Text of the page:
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    Author(s): Deborah M. Finch
    Date: 1982
    Source: The Wilson Bulletin. 94(4): 582-584.
    Publication Series: Miscellaneous Publication
    PDF: Download Publication  (366.9 KB)


    Nest holes drilled by woodpeckers (Picidae) are frequently used by secondary cavity-nesting species, but interspecific use of open and domed nests is less well known. Nests constructed by many southwestern desert birds last longer than one year (pers. obs.) and are consequently reused by the same pair (e.g., Abert's Towhees [Pipilo aberti], pers. obs.) or by other birds as suitable nests. I observed several instances of interspecific nest use in honey mesquite (Prosopis glandulosa) habitat of the lower Colorado River valley, on the Colorado River Indian Reservation about 10 km north of Ehrenberg, Yuma Co., Arizona.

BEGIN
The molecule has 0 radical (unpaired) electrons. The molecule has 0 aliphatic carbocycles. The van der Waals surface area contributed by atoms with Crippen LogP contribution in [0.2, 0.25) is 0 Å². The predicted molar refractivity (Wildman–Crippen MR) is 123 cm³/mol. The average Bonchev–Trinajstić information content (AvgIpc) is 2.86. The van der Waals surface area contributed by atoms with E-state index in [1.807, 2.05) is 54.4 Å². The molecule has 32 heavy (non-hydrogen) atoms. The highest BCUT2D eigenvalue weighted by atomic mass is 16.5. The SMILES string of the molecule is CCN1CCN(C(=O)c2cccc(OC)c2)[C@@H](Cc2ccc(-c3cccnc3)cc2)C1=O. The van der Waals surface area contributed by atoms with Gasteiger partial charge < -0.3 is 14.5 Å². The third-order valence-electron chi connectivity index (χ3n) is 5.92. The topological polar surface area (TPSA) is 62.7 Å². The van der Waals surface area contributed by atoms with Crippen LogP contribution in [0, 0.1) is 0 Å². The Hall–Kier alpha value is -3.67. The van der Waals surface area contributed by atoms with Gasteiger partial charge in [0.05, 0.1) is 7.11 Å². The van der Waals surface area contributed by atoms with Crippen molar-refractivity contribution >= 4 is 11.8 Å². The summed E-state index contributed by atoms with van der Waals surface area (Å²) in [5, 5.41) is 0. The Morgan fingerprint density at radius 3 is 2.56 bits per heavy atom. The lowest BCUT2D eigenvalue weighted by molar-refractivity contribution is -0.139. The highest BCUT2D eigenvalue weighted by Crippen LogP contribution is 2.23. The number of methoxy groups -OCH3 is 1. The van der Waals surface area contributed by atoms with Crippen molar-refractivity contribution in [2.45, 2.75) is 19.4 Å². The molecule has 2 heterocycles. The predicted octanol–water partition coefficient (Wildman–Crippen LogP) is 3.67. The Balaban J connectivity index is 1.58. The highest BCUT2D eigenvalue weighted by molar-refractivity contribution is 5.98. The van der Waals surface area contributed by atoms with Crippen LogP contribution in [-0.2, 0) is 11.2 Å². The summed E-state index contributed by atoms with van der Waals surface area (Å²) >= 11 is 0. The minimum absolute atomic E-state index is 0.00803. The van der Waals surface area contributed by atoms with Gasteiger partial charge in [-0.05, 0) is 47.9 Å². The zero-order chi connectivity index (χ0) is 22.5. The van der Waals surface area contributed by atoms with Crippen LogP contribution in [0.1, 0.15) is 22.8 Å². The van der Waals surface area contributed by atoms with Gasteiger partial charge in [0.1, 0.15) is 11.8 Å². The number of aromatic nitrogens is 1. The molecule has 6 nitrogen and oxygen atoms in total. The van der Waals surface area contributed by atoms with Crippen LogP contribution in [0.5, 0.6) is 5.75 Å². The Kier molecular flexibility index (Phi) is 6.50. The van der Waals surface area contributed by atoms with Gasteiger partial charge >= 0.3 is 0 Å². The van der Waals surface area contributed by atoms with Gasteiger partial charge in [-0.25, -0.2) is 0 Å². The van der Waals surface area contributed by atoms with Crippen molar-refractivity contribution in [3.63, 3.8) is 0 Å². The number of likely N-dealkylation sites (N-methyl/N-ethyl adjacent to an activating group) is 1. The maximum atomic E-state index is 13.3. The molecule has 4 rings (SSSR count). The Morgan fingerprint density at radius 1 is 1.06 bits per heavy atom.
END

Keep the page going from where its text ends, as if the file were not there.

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    Finch, Deborah M. 1982. Interspecific nest use by aridland birds. The Wilson Bulletin. 94(4): 582-584.


    nests, woodpeckers, Picidae, Abert's Towhees, Pipilo aberti, honey mesquite, Prosopis glandulosa

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